“Not a moment too soon.”
That’s the reaction from Dr. Trevor Young, dean of the Faculty of Medicine, to news announced July 28 that a comprehensive $40M renovation – part of the $190M campus-wide Lab Innovation for Toronto (LIFT) project – will bring facilities in the Medical Sciences Building (MSB) into the 21st century.
“The state of our infrastructure at MSB belies our position as one of the Top 12 medical schools in the world,” said Young, noting that more than 270 researchers across eight departments will benefit from laboratory renovations to be completed over the next two years.
“U of T Medicine is highly productive in fundamental research. This investment is critical for us to offer students high quality training opportunities and to drive the research advances that keep us competitive on a global stage.”
Built in 1969, the Medical Sciences Building on Queen’s Park Crescent West is a notable example of Brutalist architecture with its linear concrete façade, sprawling floorplates and a warren of laboratory and teaching spaces to accommodate the scientific and academic needs of the time.
Nearly 50 years later, those facilities can no longer support the kind of high level, multidisciplinary research for which U of T is renowned. MSB laboratories are limited by their cloistered design, which prevents cross-pollination of ideas and interferes with ongoing scientific collaboration. While still functional, many labs are worn and outdated and lack sufficient ventilation and emergency power for today’s core infrastructure such as ultra-low temperature freezers.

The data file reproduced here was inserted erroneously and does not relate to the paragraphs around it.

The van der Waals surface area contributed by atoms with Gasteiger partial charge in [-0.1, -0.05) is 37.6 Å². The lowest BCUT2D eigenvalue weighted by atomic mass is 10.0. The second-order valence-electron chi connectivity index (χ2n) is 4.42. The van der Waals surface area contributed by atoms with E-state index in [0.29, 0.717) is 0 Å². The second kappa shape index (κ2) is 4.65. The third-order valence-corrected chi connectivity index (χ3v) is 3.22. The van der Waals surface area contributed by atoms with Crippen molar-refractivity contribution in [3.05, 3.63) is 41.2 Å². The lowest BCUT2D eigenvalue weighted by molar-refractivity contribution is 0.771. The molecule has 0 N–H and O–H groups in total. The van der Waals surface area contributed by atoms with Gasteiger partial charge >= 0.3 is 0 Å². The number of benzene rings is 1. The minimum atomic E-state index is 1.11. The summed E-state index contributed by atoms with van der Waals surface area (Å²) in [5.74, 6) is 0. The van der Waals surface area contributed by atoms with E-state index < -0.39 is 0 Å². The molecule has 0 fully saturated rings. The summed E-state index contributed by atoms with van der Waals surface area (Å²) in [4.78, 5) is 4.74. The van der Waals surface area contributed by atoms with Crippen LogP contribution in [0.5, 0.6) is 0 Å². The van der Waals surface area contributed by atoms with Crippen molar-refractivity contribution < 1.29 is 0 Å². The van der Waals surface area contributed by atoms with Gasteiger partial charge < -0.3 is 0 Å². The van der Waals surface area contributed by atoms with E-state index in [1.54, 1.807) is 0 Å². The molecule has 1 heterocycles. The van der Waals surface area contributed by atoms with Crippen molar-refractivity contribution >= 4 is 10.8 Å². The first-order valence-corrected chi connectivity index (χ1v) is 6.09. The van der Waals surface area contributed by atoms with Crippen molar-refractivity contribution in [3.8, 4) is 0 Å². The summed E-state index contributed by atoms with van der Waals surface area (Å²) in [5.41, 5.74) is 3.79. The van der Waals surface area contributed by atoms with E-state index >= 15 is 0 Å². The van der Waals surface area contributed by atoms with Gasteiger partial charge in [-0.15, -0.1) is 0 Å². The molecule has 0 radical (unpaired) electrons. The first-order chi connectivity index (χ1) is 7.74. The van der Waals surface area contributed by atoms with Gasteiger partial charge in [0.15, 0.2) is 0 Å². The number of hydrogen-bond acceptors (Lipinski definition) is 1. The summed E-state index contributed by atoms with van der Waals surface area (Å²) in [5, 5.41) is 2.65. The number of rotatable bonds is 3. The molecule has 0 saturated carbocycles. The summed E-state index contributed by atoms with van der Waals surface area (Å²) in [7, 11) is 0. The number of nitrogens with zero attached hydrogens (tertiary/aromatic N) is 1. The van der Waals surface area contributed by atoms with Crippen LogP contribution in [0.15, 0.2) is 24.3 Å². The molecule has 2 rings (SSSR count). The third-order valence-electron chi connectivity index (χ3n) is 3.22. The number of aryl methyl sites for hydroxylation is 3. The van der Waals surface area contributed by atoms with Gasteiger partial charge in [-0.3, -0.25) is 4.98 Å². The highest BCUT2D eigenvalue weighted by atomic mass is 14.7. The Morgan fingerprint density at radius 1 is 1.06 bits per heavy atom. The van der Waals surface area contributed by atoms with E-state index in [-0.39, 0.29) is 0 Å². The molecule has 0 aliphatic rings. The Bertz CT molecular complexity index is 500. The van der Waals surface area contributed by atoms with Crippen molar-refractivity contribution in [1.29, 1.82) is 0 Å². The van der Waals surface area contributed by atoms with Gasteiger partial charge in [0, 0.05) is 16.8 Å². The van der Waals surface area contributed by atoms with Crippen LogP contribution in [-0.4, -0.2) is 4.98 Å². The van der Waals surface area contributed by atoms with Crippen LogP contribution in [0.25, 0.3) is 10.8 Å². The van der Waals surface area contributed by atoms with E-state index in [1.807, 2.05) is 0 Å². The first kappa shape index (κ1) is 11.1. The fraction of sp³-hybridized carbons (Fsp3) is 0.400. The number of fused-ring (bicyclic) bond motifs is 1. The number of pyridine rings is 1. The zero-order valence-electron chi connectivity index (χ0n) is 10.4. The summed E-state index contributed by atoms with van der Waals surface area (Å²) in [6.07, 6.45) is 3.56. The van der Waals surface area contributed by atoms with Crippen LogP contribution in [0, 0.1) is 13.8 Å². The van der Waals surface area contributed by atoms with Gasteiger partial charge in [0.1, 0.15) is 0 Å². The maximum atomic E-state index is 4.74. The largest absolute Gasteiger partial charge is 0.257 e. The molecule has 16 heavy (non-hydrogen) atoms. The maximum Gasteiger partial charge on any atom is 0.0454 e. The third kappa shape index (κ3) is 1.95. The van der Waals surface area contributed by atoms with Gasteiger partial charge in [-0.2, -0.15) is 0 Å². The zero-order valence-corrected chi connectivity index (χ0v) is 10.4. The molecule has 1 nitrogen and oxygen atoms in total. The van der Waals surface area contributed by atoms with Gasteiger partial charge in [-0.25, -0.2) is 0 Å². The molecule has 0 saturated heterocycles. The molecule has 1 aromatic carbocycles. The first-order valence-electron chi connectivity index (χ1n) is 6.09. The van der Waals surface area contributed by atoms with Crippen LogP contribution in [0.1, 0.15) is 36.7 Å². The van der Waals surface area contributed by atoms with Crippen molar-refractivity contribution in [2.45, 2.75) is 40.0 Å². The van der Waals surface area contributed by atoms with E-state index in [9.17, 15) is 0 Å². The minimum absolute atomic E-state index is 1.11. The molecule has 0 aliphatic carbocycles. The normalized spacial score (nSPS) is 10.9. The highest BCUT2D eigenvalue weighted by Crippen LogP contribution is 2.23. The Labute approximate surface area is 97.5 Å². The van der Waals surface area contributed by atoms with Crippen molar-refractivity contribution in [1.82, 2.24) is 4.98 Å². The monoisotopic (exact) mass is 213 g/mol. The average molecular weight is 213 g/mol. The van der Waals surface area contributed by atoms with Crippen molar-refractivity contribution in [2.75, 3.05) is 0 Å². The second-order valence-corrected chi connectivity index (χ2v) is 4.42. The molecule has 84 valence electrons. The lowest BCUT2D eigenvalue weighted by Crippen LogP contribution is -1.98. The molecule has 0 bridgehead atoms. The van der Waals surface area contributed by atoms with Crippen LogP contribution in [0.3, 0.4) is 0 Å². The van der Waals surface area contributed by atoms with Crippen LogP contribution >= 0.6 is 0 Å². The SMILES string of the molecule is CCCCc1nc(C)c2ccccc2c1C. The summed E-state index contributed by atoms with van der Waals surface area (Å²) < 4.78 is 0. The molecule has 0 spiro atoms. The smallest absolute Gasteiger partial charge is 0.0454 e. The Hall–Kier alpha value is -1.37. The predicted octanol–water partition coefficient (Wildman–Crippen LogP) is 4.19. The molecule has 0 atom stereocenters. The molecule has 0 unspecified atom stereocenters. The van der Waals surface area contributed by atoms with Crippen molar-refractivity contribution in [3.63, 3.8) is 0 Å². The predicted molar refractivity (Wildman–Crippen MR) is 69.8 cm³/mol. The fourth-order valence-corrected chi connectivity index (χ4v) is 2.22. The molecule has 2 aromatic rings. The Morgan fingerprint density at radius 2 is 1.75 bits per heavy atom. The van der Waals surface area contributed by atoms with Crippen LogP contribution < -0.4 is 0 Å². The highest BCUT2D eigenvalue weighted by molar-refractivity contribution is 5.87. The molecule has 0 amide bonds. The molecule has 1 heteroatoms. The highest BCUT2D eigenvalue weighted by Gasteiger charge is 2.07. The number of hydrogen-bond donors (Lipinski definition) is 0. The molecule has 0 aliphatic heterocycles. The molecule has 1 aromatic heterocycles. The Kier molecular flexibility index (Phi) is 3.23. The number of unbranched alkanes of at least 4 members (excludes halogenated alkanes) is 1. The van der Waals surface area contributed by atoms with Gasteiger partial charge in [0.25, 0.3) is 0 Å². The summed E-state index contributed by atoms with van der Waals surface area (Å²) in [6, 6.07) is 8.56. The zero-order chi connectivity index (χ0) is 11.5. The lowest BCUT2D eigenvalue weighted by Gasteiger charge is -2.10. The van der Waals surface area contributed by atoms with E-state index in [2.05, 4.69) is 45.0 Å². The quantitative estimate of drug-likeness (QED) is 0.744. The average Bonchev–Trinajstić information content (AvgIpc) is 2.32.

In addition to upgrading critical infrastructure related to power, cold rooms, lab benches, flooring etc., this investment will modernize the Faculty’s anatomy teaching labs, which will improve the learning experience for approximately 2,500 students from a range of disciplines each year.
As well, a key piece of research equipment – a 1GHz Nuclear Magnetic Resonance (NMR) machine, only the second in the world – will be able to be installed thanks to structural slab reinforcements and other improvements to house the machine. NMR is a powerful imaging technique for scientists to investigate the biochemical complexities of the cell at the molecular level. This detailed research contributes to our understanding of how healthy and unhealthy cells function in our bodies; knowledge that can open targeted new avenues for disease diagnosis, treatment and prevention.
Renovations are under way and will be completed by mid-2018.